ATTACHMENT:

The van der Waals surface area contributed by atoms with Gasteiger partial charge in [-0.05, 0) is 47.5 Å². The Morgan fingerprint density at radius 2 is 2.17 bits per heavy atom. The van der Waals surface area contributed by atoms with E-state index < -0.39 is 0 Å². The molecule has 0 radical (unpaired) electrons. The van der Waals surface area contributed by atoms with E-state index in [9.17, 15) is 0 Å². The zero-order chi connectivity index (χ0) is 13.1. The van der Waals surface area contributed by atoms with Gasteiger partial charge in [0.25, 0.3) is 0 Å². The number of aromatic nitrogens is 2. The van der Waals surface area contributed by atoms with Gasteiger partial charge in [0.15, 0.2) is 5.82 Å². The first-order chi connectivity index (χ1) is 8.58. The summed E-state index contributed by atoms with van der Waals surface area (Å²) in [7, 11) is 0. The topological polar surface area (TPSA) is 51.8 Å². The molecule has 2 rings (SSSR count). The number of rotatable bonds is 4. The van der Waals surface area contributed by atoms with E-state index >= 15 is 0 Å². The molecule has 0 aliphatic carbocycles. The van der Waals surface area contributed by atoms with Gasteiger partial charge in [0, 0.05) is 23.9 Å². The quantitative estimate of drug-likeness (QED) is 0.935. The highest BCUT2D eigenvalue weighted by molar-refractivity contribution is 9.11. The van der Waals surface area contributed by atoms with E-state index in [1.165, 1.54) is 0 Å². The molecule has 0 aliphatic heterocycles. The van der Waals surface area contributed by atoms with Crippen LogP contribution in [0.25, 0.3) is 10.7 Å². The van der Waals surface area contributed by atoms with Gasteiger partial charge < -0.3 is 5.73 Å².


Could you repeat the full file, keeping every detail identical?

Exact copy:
The van der Waals surface area contributed by atoms with Gasteiger partial charge in [-0.05, 0) is 47.5 Å². The Morgan fingerprint density at radius 2 is 2.17 bits per heavy atom. The van der Waals surface area contributed by atoms with E-state index < -0.39 is 0 Å². The molecule has 0 radical (unpaired) electrons. The van der Waals surface area contributed by atoms with E-state index in [9.17, 15) is 0 Å². The zero-order chi connectivity index (χ0) is 13.1. The van der Waals surface area contributed by atoms with Gasteiger partial charge in [0.25, 0.3) is 0 Å². The number of aromatic nitrogens is 2. The van der Waals surface area contributed by atoms with Gasteiger partial charge in [0.15, 0.2) is 5.82 Å². The first-order chi connectivity index (χ1) is 8.58. The summed E-state index contributed by atoms with van der Waals surface area (Å²) in [7, 11) is 0. The topological polar surface area (TPSA) is 51.8 Å². The molecule has 2 rings (SSSR count). The number of rotatable bonds is 4. The van der Waals surface area contributed by atoms with E-state index >= 15 is 0 Å². The molecule has 0 aliphatic carbocycles. The van der Waals surface area contributed by atoms with Gasteiger partial charge in [0, 0.05) is 23.9 Å². The quantitative estimate of drug-likeness (QED) is 0.935. The highest BCUT2D eigenvalue weighted by molar-refractivity contribution is 9.11. The van der Waals surface area contributed by atoms with E-state index in [1.165, 1.54) is 0 Å². The molecule has 0 aliphatic heterocycles. The van der Waals surface area contributed by atoms with Crippen LogP contribution in [0.25, 0.3) is 10.7 Å². The van der Waals surface area contributed by atoms with Gasteiger partial charge < -0.3 is 5.73 Å².